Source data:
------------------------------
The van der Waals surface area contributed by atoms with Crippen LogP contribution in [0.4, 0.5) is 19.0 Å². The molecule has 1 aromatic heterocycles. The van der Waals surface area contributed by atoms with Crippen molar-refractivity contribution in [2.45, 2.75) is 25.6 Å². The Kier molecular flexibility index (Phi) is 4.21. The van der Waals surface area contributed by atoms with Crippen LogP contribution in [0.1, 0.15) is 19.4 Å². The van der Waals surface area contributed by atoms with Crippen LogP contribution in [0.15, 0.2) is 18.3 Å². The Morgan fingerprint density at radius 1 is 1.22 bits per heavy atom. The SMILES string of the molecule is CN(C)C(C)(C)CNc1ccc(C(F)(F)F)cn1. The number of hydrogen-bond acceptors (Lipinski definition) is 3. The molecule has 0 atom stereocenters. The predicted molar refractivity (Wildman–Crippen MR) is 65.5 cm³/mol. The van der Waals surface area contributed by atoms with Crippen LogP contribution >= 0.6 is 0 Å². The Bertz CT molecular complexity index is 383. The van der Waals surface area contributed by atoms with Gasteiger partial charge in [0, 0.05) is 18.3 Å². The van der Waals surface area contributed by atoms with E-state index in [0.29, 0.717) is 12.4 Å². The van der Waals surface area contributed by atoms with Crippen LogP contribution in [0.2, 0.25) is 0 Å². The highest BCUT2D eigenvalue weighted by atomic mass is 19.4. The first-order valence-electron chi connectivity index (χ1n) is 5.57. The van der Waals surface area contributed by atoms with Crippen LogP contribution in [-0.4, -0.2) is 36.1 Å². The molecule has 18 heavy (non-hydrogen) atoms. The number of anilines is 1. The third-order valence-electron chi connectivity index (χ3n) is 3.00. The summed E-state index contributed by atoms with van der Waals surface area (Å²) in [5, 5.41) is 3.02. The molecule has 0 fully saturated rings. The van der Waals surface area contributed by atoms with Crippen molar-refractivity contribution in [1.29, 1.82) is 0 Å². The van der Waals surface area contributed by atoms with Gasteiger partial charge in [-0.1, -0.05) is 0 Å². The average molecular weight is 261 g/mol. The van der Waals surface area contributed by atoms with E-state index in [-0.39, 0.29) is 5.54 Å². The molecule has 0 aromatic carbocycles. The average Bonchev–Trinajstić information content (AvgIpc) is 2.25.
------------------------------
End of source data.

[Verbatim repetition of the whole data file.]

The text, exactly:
The van der Waals surface area contributed by atoms with Crippen LogP contribution in [0.4, 0.5) is 19.0 Å². The molecule has 1 aromatic heterocycles. The van der Waals surface area contributed by atoms with Crippen molar-refractivity contribution in [2.45, 2.75) is 25.6 Å². The Kier molecular flexibility index (Phi) is 4.21. The van der Waals surface area contributed by atoms with Crippen LogP contribution in [0.1, 0.15) is 19.4 Å². The van der Waals surface area contributed by atoms with Crippen LogP contribution in [0.15, 0.2) is 18.3 Å². The Morgan fingerprint density at radius 1 is 1.22 bits per heavy atom. The SMILES string of the molecule is CN(C)C(C)(C)CNc1ccc(C(F)(F)F)cn1. The number of hydrogen-bond acceptors (Lipinski definition) is 3. The molecule has 0 atom stereocenters. The predicted molar refractivity (Wildman–Crippen MR) is 65.5 cm³/mol. The van der Waals surface area contributed by atoms with Crippen LogP contribution >= 0.6 is 0 Å². The Bertz CT molecular complexity index is 383. The van der Waals surface area contributed by atoms with Gasteiger partial charge in [0, 0.05) is 18.3 Å². The van der Waals surface area contributed by atoms with E-state index in [0.29, 0.717) is 12.4 Å². The van der Waals surface area contributed by atoms with Crippen LogP contribution in [0.2, 0.25) is 0 Å². The highest BCUT2D eigenvalue weighted by atomic mass is 19.4. The first-order valence-electron chi connectivity index (χ1n) is 5.57. The van der Waals surface area contributed by atoms with Crippen LogP contribution in [-0.4, -0.2) is 36.1 Å². The molecule has 18 heavy (non-hydrogen) atoms. The number of anilines is 1. The third-order valence-electron chi connectivity index (χ3n) is 3.00. The summed E-state index contributed by atoms with van der Waals surface area (Å²) in [5, 5.41) is 3.02. The molecule has 0 fully saturated rings. The van der Waals surface area contributed by atoms with Crippen molar-refractivity contribution in [1.29, 1.82) is 0 Å². The van der Waals surface area contributed by atoms with Gasteiger partial charge in [-0.1, -0.05) is 0 Å². The average molecular weight is 261 g/mol. The van der Waals surface area contributed by atoms with E-state index in [-0.39, 0.29) is 5.54 Å². The molecule has 0 aromatic carbocycles. The average Bonchev–Trinajstić information content (AvgIpc) is 2.25.